The report from Lieutenant Governor Rebecca Kleefisch and State Revenue Secretary Rick Chandler is the result of 23 roundtable hearings held around the state over the past year, along with comments submitted online. It says residents and members of the business community expressed concerns during those meetings about the high property and income taxes, along with a desire for a simpler tax code.

However, it concludes without offering any specific paths to address those issues, only saying there’s a need to continue the tax conversation and to “propose budgets that will lower property taxes in Wisconsin, allow more discretionary income for our citizens, and create a tax climate that will not only encourage existing businesses to move to our state, but will also provide the setting necessary for new start-ups to grow and succeed in Wisconsin.”

In a statement, Kleefisch said that she and Chandler “went as observers, not advocates, looking for the best ideas and honest input of Wisconsin’s taxpayers.” While Chandler said “We received a lot of very thoughtful input about tax reform from citizens all across Wisconsin. People clearly appreciate the tax relief they’ve seen in the last four years and want to see continued tax reduction and tax reform.”

Chandler and Kleefisch embarked on the statewide tour at the request of Governor Scott Walker.

Wisconsin Rep. Tom Petri proposes federal gas tax increase

petriblumenauerWhen it comes to pushing policy, perhaps nothing works like a cardboard cutout of President Ronald Reagan. Wisconsin Republican, congressman Tom Petri and Oregon Democrat Earl Blumenauer had the Gipper on hand as they proposed an increase in the federal gasoline tax.

“Ronald Reagan supported raising the gas tax back in 1982 because he believed in funding American infrastructure in a responsible way. I think he was right, and it’s the best course of action we can take at this time,” said Petri, who was first elected in 1979 – the year before Reagan won the 1980 presidential election. Petri chose not to seek reelection in November.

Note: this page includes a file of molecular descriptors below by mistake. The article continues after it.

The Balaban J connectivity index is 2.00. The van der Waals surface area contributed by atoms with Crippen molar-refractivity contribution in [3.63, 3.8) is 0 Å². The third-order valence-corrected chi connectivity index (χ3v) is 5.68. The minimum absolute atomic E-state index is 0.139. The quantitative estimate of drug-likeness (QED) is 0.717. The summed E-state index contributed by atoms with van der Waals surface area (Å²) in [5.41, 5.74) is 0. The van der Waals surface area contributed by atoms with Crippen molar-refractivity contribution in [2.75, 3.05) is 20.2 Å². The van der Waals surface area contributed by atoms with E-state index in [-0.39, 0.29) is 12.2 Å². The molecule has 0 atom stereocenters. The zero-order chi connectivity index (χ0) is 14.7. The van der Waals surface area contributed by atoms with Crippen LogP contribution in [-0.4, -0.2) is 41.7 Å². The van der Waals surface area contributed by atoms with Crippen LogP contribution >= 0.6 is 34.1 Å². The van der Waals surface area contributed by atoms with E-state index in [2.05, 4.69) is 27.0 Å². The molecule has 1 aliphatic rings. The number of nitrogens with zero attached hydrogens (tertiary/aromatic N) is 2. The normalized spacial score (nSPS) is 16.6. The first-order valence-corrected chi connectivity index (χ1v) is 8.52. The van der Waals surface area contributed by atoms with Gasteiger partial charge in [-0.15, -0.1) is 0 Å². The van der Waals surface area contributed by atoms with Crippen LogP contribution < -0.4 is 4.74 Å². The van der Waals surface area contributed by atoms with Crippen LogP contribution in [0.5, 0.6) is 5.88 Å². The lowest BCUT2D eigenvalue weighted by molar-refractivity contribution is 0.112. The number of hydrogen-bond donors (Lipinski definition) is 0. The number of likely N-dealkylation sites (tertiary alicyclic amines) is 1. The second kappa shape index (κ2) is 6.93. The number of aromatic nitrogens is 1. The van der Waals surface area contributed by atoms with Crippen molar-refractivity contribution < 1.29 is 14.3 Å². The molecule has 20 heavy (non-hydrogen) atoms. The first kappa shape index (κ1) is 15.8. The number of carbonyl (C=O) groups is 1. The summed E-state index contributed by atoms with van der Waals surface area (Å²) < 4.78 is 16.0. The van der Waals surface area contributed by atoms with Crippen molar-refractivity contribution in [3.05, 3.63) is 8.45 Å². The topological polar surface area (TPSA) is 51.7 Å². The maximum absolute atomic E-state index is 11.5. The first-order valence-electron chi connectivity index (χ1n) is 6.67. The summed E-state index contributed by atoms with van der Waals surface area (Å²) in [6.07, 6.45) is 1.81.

Craig Thompson with Wisconsin’s Transportation Development Association said the federal gas tax has not been raised in twenty years. “It’s been the same since 1993. It hasn’t been adjusted since then. Most of us, if we’re driving cars that get better gas mileage than we did twenty years ago, are paying less than we were 20 years ago in the federal gas tax,” Thompson said.

Federal gas tax revenues make up about twenty-five percent of Wisconsin’s transportation spending, so even a modest increase would help. But – President Reagan notwithstanding – that’s unlikely. “It’s a little hard to picture this congress and president coming together to solve something like this right now, and if they don’t it’s going to be left up to the states to come up with answers on their own,” Thompson said.

Wisconsin is facing a projected $680 million shortfall to fund transportation needs, and the state DOT recently proposed a funding plan that includes an increase in state fuel taxes, something that could be a tough sell in the legislature.

Tax cuts to be a priority for Governor Scott Walker

There’s a tax cut in your future – although the specifics are still a work in progress. Governor Scott Walker is making it pretty clear that tax cuts will be a high priority as he begins his second term.

“I think our overall goal is to lower both property and income taxes, if we keep chipping away over the next four years” Walker said in Green Bay on Thursday. “It’s not something you can do all at once, but I think we can continue to lower the burden on the hardworking taxpayers of this state.”

That combination of income and property tax reductions is a likely scenario – although Senate Majority Leader Scott Fitzgerald says it’s the latter which seems to irk voters the most. “Just coming off the campaign trail, it’s still something that people bring up all the time,” Fitzgerald said.

Fitzgerald said the size of the state budget deficit, and the potential impact any tax reductions would have on it, will be a major consideration as Republican majorities in the Senate and Assembly consider what type of tax cut package they can support.